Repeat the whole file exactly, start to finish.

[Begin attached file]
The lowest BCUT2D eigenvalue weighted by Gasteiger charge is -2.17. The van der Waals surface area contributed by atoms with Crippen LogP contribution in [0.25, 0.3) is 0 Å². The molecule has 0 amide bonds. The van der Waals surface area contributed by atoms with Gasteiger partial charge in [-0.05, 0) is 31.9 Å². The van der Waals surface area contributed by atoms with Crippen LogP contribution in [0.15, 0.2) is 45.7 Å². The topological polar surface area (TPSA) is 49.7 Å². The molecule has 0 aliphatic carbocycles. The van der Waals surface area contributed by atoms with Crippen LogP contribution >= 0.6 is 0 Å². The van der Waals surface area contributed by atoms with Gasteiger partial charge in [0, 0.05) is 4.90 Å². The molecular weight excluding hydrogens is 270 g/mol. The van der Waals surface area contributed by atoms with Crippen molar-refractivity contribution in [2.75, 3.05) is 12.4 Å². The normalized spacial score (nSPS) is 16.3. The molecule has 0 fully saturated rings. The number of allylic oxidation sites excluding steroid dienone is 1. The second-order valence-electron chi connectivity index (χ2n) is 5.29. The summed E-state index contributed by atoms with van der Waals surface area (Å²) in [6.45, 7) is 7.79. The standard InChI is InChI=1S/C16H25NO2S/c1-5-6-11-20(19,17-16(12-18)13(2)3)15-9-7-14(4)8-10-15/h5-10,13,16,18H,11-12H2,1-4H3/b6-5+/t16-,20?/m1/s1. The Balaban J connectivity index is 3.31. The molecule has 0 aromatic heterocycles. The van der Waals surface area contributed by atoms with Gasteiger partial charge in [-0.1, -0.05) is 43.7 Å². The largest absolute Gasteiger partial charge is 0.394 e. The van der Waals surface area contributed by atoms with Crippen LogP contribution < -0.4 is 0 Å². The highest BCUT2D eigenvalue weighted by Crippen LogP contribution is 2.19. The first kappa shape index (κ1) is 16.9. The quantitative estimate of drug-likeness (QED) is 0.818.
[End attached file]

The lowest BCUT2D eigenvalue weighted by Gasteiger charge is -2.17. The van der Waals surface area contributed by atoms with Crippen LogP contribution in [0.25, 0.3) is 0 Å². The molecule has 0 amide bonds. The van der Waals surface area contributed by atoms with Gasteiger partial charge in [-0.05, 0) is 31.9 Å². The van der Waals surface area contributed by atoms with Crippen LogP contribution in [0.15, 0.2) is 45.7 Å². The topological polar surface area (TPSA) is 49.7 Å². The molecule has 0 aliphatic carbocycles. The van der Waals surface area contributed by atoms with Crippen LogP contribution >= 0.6 is 0 Å². The van der Waals surface area contributed by atoms with Gasteiger partial charge in [0, 0.05) is 4.90 Å². The molecular weight excluding hydrogens is 270 g/mol. The van der Waals surface area contributed by atoms with Crippen molar-refractivity contribution in [2.75, 3.05) is 12.4 Å². The normalized spacial score (nSPS) is 16.3. The molecule has 0 fully saturated rings. The number of allylic oxidation sites excluding steroid dienone is 1. The second-order valence-electron chi connectivity index (χ2n) is 5.29. The summed E-state index contributed by atoms with van der Waals surface area (Å²) in [6.45, 7) is 7.79. The standard InChI is InChI=1S/C16H25NO2S/c1-5-6-11-20(19,17-16(12-18)13(2)3)15-9-7-14(4)8-10-15/h5-10,13,16,18H,11-12H2,1-4H3/b6-5+/t16-,20?/m1/s1. The Balaban J connectivity index is 3.31. The molecule has 0 aromatic heterocycles. The van der Waals surface area contributed by atoms with Gasteiger partial charge in [-0.1, -0.05) is 43.7 Å². The largest absolute Gasteiger partial charge is 0.394 e. The van der Waals surface area contributed by atoms with Crippen LogP contribution < -0.4 is 0 Å². The highest BCUT2D eigenvalue weighted by Crippen LogP contribution is 2.19. The first kappa shape index (κ1) is 16.9. The quantitative estimate of drug-likeness (QED) is 0.818.